ITP2 Blog Series: Part 1 | Part 2
In my previous blog post, I covered how businesses use third-party cookies to identify users as they move across web sites. This practice is now being challenged by ITP2 in Safari and by similar approaches in other browsers. I discussed two different workarounds that some vendors are using to combat the problem. But each workaround still has limitations, and this post is an overview of some other solutions we have seen our customers implement to maintain visitor identification for their website users.
The first is authentication. If you have an authenticated user, you can use their username or email address to create a hashed ID. Hashed IDs are anonymous to the human eye and can be consistent across domains. A simple example would be: "email@example.com" MD5 hash: "23463b99b62a72f26ed677cc556c44e8"
When done right, hashed IDs can provide a consistent identifier that is difficult to decode without information on your users. And if you have a visitor authenticating on multiple sites, you will have a 100% match, which gives you the ability to see the full customer journey. In fact, vendors like SAP’s Gigya specialize in helping clients login and authenticate with Google or Facebook IDs. As a result, many web sites now prompt users for a Facebook or Google login before they allow viewing content.
As authentication becomes more common, it will be more accepted and less likely to be ignored, and visitor behavior tracking may become more accurate (if less private).
Another potentially effective solution is creating iframes in first-party domains. Evidence of achieving success with this approach is largely anecdotal and may run into legal and technology issues.
Link decoration is a great way to carry visitor IDs from one site to the next as a user clicks from one site to another.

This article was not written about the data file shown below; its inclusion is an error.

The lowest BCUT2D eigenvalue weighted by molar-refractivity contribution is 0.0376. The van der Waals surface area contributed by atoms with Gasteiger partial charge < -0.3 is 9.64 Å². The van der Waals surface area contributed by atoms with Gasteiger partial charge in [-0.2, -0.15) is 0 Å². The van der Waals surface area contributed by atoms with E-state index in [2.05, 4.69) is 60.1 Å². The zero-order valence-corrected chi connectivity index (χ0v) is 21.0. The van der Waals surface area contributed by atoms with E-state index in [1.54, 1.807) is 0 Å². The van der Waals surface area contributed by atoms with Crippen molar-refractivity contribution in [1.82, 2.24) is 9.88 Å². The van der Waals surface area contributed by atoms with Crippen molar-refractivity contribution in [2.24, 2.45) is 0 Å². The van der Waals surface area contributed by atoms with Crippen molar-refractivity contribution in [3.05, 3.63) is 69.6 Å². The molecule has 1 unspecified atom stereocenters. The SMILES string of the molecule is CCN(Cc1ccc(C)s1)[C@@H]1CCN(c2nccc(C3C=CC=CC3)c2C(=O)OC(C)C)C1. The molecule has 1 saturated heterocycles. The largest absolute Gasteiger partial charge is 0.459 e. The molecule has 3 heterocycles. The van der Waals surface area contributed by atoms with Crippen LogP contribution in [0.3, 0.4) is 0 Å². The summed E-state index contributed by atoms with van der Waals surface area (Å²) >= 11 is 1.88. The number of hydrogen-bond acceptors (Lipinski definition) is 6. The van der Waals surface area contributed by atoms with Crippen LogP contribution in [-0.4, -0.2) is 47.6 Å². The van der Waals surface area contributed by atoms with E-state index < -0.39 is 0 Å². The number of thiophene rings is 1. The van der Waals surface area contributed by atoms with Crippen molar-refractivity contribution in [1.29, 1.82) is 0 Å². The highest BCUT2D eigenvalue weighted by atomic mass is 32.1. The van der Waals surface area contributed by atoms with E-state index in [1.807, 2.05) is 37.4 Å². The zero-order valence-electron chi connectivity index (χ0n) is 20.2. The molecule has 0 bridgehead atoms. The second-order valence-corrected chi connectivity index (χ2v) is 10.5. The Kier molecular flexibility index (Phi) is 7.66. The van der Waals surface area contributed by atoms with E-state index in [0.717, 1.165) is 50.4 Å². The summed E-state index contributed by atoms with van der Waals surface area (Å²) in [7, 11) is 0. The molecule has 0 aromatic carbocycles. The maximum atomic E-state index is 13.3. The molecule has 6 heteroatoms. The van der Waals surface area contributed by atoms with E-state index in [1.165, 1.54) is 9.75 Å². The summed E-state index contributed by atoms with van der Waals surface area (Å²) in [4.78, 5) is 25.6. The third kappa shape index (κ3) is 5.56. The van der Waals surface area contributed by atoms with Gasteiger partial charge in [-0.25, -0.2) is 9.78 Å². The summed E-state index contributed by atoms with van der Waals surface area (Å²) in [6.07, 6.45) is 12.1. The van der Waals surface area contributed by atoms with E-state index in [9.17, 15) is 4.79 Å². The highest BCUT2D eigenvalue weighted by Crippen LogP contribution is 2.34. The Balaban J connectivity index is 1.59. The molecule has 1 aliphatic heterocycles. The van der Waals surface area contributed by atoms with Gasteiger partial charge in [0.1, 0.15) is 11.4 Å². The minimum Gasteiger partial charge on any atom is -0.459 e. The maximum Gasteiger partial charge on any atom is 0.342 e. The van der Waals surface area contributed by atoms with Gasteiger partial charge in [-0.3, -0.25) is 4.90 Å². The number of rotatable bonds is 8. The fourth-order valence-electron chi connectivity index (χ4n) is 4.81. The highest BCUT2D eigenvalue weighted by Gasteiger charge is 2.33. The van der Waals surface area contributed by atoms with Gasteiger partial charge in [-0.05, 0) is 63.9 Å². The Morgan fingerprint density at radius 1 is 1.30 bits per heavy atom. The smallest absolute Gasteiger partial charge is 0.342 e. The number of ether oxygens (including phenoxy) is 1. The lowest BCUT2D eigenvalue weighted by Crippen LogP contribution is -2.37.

Here's how it works: both the origin site and the destination site agree on a query string parameter to use to pass a shared identifier. This parameter is appended to all links from the origin site to the destination site. For example, instead of "http://example.com/page/link.html", the decorated link would be, "http://example.com/page/link.html?shared_param=VALUE_TIMESTAMP".
As the origin site displays pages, this parameter is dynamically added to the links. The parameter value usually contains two values: the user's identifier and a timestamp. The identifier can be any unique value to the user, but it's best if it doesn't contain any personally identifiable information (PII), such as an email address. The timestamp ensures that the parameter values don't get shared between users. When the user lands on the next page, the destination site reads the shared query parameter from the URL, decodes the identifier and timestamp to validate the value, and stores the shared identifier for use.
Sometimes, it's important to understand visitor behavior from a week or a month ago (across multiple sessions). To do this, you can stitch multiple IDs together. The most common use case for this is if your visitor is unknown and appears to be there for the first time. If this visitor later authenticates, you can connect one session to a previously-authenticated session. Ideally, the consumer would then be rewarded for logging in, with the reward being based on their previous behavior (i.e. a 15% off offer on items viewed before).
Check back with us soon for the next post in this series. You can also submit your own blog post about ITP2 or other trending industry topics by sending a line to firstname.lastname@example.org.
ITP2 Blog Series: Part 1 | Part 2